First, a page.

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Six Quick Tips To Make Your Resume Fit On One Page

That section on your interests can go. Oh, and no shrinking the margins–that’s cheating.

Six Quick Tips To Make Your Resume Fit On One Page
[Photo: Luca Bravo via Unsplash] [Photo: Luca Bravo via Unsplash]

From spelling and grammatical errors to flowery language and absent keywords, there’s certainly no shortage of resume mistakes you could make. But there is one surefire kiss of death for most job seekers: submitting a two- or, dare we say it, three-page resume.

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“If you’re fresh out of college, you may have a few internships under your belt, but by no means should you have a two-page resume,” says Christopher Ward, founder at Ward Resumes.

Even many mid- and executive-level job hunters would benefit by sticking to a one-page resume, says professional resume writer Laurie J. James, since hiring managers have short attention spans. “When your resume is competing with dozens or hundreds of applications, hiring managers don’t have time to look at a two-page resume,” she says.

Don’t think you can shorten your resume to one 8.5-by-11-inch document? Here’s how to squeeze everything onto one page so you’ll outshine the competition.

1. Don’t Let Yourself Take Style Shortcuts

You might be tempted to trim margins, shorten line spacing, or shrink the font, but those not-so-obvious shortcuts stand out to recruiters and could get your resume tossed in the trash.

“You need to preserve the readability of the document,” says Dana Leavy-Detrick, owner of Brooklyn Resume Studio. “You don’t want to overwhelm the hiring manager with too much text,” she says.

What font is the best for resumes? James recommends using Cambria, with up to 14-point font for section headers and no smaller than 10-point for content.

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2. Write Concisely And Use Acronyms

To tighten up the language on your resume—and save space—avoid using personal pronouns (I, me, or we) and articles (a, an, or the), James advises.

Also, use industry-standard abbreviations or acronyms where appropriate; for example, in many industries it’s universally known that “R&D” stands for research and development.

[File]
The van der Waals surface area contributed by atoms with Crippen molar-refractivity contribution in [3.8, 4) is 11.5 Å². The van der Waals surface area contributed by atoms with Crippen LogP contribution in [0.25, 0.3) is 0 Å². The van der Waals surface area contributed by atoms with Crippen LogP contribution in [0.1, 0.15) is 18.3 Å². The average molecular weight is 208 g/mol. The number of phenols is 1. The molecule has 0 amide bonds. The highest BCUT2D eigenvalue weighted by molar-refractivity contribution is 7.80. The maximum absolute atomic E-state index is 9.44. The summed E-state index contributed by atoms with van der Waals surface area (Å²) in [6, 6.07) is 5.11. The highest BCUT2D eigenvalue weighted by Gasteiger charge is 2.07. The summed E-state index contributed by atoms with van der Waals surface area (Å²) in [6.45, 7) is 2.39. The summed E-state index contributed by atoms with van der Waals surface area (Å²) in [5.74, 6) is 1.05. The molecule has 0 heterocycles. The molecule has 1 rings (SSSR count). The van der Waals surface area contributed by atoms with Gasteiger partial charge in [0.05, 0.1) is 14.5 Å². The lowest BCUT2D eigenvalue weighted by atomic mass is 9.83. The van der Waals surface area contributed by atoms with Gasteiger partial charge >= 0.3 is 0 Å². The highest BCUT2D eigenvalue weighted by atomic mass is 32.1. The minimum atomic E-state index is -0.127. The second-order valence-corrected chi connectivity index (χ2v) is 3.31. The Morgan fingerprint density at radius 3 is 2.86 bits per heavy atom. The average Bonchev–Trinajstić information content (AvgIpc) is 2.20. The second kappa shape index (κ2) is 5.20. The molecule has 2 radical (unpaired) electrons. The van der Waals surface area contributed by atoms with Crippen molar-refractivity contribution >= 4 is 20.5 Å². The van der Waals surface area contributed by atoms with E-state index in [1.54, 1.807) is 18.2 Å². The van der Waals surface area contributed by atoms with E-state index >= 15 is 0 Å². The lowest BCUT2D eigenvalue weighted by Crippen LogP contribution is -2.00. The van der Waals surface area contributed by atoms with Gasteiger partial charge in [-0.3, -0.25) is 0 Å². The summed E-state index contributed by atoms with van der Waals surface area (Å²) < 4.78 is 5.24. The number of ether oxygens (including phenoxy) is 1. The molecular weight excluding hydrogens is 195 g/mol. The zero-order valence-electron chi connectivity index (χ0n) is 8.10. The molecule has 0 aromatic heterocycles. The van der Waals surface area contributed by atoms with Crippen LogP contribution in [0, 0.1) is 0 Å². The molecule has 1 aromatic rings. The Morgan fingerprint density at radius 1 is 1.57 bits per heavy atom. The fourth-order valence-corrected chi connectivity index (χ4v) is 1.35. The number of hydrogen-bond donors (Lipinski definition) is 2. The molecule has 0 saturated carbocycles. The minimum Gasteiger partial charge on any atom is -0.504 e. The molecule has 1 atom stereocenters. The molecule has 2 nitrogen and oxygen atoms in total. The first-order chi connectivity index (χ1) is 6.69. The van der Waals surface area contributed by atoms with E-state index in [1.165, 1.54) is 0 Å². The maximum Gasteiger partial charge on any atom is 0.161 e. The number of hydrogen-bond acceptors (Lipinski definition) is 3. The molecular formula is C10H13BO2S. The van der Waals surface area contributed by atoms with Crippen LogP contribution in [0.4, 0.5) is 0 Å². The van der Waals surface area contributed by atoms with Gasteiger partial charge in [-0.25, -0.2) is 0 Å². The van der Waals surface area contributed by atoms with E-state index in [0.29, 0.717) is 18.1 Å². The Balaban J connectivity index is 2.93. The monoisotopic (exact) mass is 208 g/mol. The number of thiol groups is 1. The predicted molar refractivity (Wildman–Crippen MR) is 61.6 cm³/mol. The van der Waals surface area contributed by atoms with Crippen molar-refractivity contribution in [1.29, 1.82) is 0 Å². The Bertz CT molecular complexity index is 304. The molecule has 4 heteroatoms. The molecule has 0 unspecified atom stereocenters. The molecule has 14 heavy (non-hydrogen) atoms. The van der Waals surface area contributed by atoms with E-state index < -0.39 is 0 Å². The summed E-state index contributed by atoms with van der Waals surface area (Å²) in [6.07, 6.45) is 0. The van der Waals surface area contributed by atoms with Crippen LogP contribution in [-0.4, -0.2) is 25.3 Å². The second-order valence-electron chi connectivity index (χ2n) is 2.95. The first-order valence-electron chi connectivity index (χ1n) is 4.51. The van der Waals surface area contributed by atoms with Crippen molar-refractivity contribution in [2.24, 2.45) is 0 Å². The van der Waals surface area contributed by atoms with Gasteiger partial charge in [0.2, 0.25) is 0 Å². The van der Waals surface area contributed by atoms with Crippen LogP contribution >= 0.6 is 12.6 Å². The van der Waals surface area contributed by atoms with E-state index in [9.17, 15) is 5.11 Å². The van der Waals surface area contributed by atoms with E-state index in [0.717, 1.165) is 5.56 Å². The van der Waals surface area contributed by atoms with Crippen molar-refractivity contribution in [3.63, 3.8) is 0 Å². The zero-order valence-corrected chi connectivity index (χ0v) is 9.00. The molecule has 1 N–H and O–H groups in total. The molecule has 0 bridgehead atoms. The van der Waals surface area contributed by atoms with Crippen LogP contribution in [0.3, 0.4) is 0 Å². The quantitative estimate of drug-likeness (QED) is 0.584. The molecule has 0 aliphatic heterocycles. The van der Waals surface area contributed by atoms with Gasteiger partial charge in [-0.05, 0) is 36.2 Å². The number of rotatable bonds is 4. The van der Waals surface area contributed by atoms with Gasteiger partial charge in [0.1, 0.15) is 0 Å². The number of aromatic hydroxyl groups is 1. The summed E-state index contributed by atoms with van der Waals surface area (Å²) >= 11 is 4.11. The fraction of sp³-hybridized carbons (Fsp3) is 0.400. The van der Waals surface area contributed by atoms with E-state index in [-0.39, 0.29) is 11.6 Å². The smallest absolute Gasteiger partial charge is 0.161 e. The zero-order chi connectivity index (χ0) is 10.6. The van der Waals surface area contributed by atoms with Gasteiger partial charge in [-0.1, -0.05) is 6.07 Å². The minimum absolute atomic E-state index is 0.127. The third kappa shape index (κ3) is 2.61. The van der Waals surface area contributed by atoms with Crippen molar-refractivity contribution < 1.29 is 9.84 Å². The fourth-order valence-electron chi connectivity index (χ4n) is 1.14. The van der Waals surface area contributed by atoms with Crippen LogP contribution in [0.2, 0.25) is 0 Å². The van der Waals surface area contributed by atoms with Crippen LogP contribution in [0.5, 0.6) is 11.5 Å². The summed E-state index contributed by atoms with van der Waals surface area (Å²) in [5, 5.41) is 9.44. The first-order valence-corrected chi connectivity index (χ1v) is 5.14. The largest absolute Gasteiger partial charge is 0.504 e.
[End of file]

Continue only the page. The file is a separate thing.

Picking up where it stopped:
3. Cut Obsolete Content

If you have an objective on your resume—a me-centric statement where you describe what type of job it is you’re looking for—scratch it. “Employers are focused on what their needs are,” says James, “not yours.”

Also, erase high school experience from your resume. The same goes for writing “references available upon request”—“that’s a given,” says Mir Garvy, owner and lead resume writer at Job Market Solutions.

As for having a section on interests, “generally speaking, that information is not what’s going to get you hired,” says James. There are exceptions, such as when your hobby directly relates to the job. “If you’re applying for a position at The PGA and you’re a lifelong golf player, then I would include it” on your resume, says James.

4. Consolidate Your Contact Information

Your address should not be eating up multiple lines on your resume. “You only need what city you live in, not your full address,” says Ward.

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Also, instead of separating your phone number, email address, and social media accounts by line, use vertical bars to divide the information and include everything on one line.

5. Erase Soft Skills

“Don’t list subjective skills, like leadership, on your resume,” Garvy says. Instead, focus on highlighting hard skills that make you more marketable, such as proficiency in Excel or a second language.

Mirroring the language used in the job posting will also help your resume get past applicant-tracking systems, which is the software used by employers to scan resumes for keywords. “So, if the job posting lists certain skills, include them on your resume,” says Leavy-Detrick.

6. Eliminate Unnecessary Section Headers

The summary—a three- to four-sentence pitch where you highlight what makes you uniquely qualified for the job—should appear at the top of your resume, but you don’t need to label it “summary.” “That’s just a waste of space,” says Ward.

Also, instead of creating separate sections for professional and volunteer experience, combine them under one “experience” section. “Relevant volunteer experience is not something that you should necessarily cut when trimming your resume,” says Ward.

If you’re entry-level, volunteer work can help boost your resume. If you’re more experienced, that volunteer work, like a hobby, could give you an edge over a similarly qualified candidate, if it’s highly relevant.

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A version of this article originally appeared on Monster. It is adapted and reprinted with permission.